In the 1950s, prominent critic Gian Luigi Rondi — in an attack common to the pro-neorealism critics of the day (as the documentary on No Shame’s second disc relates) — accused Cronaca of being merely an “emblem of the middle classes,” an uncritical representation of bourgeois lifestyle and values. It is certainly true that the film betrays an indulgent fascination with the surface of Milan upper-class life, above all in the way it almost obsessively displays the gorgeous Lucia Bosé (the nineteen-year-old former Miss Italy, playing a twenty-seven-year-old in the film), decked out in luxurious designer clothes.
But in fact Rondi’s criticism is rather obtuse, for it’s blind to the clear elements of social criticism in the film. Questions of money and class are predominant. The differentiation between the lovers’ past in Ferrara and their present in Milan underlines the economic and class differentiations at stake, further emphasised by Guido’s resentment at his inferior financial position and Paola’s overpowering drive to escape from her Ferrara roots into the rich world of Milan’s upper classes. This contrast between the two is given visual expression in their first meeting of the film, with a shot/counter-shot which plays off Paola in a full-length white fur coat, standing against the background of the clean, classical lines of a stone theatre building, against Guido in his shabby suit, standing in the middle of the street with a busy line of commercial stores behind him.
Already in this first feature, Antonioni is making confident and assured use of space and setting, and the composition of figures within a setting, in order to comment on his characters’ psychology and motivation. So the camera pans from the scene of Guido watching the open expanse of a rugby field (he’d played rugby in earlier years) to a line of trees and a high wall as Paola arrives in her car, emphasising Guido’s sense of failure, the narrowing-down of possibilities in his life, the limits, restrictions and constraints on his present life, and the way his re-encounter with Paola will not offer him any kind of escape. And a later scene on a staircase that winds itself round an open lift shaft is a tour-de-force of this style of rich filmmaking.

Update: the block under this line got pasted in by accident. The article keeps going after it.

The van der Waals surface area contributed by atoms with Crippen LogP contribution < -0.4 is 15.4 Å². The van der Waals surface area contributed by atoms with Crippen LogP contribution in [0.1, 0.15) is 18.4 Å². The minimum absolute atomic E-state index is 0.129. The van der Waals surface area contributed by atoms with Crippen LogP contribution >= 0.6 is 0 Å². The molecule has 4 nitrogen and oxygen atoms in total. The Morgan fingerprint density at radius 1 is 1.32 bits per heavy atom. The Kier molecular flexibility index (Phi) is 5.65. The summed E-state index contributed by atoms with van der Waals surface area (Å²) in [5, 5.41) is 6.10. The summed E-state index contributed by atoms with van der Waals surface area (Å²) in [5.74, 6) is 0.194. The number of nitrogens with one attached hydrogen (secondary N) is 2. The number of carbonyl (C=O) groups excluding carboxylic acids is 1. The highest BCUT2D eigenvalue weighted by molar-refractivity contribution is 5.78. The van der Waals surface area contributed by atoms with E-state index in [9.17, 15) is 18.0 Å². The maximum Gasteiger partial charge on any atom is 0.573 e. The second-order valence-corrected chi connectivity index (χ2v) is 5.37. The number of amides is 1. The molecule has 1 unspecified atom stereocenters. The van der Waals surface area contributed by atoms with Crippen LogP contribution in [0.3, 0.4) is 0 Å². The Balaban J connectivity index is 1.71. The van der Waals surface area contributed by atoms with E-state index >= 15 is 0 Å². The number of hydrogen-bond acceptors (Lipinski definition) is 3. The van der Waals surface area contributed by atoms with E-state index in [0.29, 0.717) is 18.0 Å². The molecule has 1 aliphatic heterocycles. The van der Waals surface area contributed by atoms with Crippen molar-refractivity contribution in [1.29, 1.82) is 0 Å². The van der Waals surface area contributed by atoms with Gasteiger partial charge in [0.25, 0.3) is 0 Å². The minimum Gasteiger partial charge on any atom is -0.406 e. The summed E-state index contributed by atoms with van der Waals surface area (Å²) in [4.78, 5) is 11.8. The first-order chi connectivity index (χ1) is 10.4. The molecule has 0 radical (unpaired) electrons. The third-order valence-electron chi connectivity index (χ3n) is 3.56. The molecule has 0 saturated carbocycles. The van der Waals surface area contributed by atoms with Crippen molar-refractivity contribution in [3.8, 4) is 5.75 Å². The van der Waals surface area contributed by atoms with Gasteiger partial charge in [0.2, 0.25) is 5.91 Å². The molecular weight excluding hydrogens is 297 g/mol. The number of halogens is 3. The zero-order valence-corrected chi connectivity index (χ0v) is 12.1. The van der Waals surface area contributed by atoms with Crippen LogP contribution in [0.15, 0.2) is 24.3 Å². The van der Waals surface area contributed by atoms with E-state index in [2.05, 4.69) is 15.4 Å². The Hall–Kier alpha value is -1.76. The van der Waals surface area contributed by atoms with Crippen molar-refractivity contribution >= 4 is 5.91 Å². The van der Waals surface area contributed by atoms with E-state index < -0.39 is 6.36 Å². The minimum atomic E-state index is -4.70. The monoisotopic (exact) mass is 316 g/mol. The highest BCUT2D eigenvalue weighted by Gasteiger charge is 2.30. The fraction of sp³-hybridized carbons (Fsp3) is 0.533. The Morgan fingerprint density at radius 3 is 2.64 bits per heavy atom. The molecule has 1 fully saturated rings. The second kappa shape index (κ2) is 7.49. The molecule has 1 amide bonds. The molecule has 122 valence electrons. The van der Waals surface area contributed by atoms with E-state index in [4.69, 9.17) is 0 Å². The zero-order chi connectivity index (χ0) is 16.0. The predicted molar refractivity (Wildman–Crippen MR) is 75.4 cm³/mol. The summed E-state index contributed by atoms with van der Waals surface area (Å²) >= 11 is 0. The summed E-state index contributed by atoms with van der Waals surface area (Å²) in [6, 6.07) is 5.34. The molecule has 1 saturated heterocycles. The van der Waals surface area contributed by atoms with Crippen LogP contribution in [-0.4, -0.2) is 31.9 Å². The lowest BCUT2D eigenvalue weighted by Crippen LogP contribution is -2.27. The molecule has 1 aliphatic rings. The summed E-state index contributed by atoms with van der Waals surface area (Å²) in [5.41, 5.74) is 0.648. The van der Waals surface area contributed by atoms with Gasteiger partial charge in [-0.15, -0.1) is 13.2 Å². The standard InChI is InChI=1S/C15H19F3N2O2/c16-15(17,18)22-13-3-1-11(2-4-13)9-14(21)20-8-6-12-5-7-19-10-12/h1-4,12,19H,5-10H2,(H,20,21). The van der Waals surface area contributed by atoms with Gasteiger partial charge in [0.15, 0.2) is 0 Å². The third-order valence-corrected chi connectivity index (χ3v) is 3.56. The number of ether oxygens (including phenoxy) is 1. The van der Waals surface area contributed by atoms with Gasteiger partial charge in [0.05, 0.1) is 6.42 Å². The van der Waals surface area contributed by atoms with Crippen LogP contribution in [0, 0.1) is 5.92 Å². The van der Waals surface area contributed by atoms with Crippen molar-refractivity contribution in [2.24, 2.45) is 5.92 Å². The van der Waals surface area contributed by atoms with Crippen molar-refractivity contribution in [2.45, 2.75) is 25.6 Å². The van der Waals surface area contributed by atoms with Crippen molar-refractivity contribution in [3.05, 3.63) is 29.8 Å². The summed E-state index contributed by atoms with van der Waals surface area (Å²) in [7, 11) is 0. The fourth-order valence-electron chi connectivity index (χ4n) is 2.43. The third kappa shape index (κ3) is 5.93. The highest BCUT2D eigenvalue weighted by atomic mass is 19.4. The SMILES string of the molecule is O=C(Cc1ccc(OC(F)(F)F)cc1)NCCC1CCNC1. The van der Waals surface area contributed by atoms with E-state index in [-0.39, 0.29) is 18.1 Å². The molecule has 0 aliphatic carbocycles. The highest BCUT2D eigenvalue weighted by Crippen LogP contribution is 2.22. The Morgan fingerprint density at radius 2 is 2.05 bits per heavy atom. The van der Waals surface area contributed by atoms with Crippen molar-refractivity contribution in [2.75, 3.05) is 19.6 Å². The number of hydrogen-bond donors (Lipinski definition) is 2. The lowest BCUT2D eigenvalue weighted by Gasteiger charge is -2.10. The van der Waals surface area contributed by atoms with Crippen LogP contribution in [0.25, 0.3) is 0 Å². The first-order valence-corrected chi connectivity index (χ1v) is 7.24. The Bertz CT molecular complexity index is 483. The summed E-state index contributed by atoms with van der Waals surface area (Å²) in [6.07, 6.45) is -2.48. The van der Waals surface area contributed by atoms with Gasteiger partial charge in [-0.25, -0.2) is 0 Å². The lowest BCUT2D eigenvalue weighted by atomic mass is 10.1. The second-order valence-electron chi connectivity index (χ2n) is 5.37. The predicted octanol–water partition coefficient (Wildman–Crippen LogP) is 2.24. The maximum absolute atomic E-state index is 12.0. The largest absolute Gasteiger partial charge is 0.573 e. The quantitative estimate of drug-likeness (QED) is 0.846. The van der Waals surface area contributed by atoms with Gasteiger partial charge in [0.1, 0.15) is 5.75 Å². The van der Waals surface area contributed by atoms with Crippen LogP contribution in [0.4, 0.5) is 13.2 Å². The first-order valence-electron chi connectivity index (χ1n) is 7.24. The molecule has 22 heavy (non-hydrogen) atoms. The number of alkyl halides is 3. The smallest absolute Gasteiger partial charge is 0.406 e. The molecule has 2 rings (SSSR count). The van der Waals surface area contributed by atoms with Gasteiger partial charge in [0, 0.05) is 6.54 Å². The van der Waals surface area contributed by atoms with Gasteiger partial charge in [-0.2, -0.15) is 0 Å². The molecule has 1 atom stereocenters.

As the story progresses, Paola’s character increasingly takes on the classical femme fatale role. She’s the strong one — “You’re mine,” she tells him; she’s often in command — “Kiss me … now!” she orders on the staircase (characteristically, he runs off); and she recognises the truth of Guido’s character: “You seem so strong, but you’re weak.” Most of all, she tempts him repeatedly with the idea of killing her husband, an idea that he repeatedly recoils from. We never witness Guido’s final agreement, just the aftermath as they stand on the bridge in the countryside, planning the murder. But now they are no more together than before; in fact, now it is Paola who is confused and has second thoughts.
The murder plot offers the narrative drive, but it is not the core of Paola and Guido’s story. That is their shared feelings of guilt for Giovanna’s death, where, through inaction, they allowed her to fall down a lift shaft. But they are isolated and apart in this guilt; as Guido says: “Giovanna separated us in life and in death … We’re not happy and we never will be.” There can be no positive outcome to this relationship, and the film’s last two sombre shots underline this: a medium long-shot of Paola in her long white fur coat standing in the doorway of her house, frozen, pinned there even as the two arrows on the building on either side of her indicate; and a long shot of Guido’s taxi moving away into his own uncertain future, into the dark rain-swept night.